5 Myths of Branding

Debunking 5 common misconceptions about ‘branding’ and ‘brand identity’. What they are, why they’re different and how you can use them to drive your business growth.


“I have a logo, therefore I have a brand.”

A brand is much more than a logo. A logo is a graphic representation of a business through a mark or icon, but a ‘brand’ is more complex. Branding is all of the ways you establish an image of your company in your customers’ eyes. It may be through your website, your people, your products or your price point, to name but a few. As Amazon’s CEO, Jeff Bezos says “Your brand is what people say about you when you’re not in the room.”

A designer can’t “make” a brand. Or even design a brand. The designer’s role is to design a brand identity that reflects a brand.


We just redid our logo and website, which means our branding is done.

Your logo and website are certainly an important part of your brand identity. But your brand is also your packaging, your product design, your front office, the language that describes you, what you look like, sound like, and the narrative that strings it all together. This means that for a lot of companies, branding is never ‘done’ but an on-going concern.


Branding is intangible, there’s no real substance to it

It’s true that it’s not always easy to find the metrics to measure the value of a brand. But great branding (see Apple, Google, McDonalds) undoubtedly adds real value. A strong brand creates a sense of security and credibility, closes deals and encourages loyalty.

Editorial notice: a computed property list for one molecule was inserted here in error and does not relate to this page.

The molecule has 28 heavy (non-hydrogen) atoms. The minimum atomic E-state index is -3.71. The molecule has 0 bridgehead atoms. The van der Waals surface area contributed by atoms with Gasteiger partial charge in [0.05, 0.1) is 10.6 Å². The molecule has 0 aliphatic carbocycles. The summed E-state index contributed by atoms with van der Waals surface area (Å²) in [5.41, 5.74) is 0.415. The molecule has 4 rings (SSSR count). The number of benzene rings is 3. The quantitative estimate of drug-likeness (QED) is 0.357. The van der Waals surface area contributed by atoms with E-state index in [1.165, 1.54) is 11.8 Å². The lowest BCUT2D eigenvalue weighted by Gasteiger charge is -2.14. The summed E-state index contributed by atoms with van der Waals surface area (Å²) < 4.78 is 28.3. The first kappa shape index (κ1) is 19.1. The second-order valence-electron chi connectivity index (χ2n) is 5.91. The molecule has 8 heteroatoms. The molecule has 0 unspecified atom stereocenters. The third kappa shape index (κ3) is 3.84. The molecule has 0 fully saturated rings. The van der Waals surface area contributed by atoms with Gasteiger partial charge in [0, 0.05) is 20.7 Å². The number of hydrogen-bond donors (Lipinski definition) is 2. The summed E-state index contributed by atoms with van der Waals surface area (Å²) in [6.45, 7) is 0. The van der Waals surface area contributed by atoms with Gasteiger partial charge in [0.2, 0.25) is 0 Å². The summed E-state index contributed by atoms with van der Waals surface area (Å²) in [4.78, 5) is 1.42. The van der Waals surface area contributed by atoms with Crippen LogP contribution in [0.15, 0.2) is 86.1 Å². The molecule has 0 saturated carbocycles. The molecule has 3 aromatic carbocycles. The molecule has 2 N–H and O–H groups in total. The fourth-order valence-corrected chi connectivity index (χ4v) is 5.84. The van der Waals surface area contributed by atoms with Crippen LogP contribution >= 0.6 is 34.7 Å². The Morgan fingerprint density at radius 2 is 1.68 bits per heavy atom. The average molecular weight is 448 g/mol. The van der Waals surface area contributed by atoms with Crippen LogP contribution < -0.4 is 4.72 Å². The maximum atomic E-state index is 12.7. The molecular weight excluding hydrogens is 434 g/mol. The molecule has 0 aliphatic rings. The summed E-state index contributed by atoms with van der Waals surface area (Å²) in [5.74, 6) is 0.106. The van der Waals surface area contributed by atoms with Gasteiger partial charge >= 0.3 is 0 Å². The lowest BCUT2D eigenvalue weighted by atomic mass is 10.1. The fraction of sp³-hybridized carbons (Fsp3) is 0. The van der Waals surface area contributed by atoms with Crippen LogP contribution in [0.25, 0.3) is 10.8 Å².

Brands are only for big name consumer products.

Traditionally, brands have been associated most often with consumer products. But today all of that has changed. With the rise of Instagram and social media even people can become brands! Branding is equally at home with B2B and service-based organisations. In fact, without a tangible consumer product to see, taste or touch, it’s even more critical to have a brand that conveys a strong, cohesive image, one that is associated with trust, credibility and quality.


There’s no return on investment for branding.

Companies that invest little in their brand fail to realise that the brand sits at the heart of their business strategy and is one of their most valuable business assets. Whilst it isn’t always easy to prove a direct correlation between sales revenue and investment in a brand campaign, brand is fundamental in increasing awareness, shaping opinion, driving preference and engendering loyalty, all of which ensure long-term business success.


Want to know more about how to leverage the power of brand to drive business growth? Get in touch here.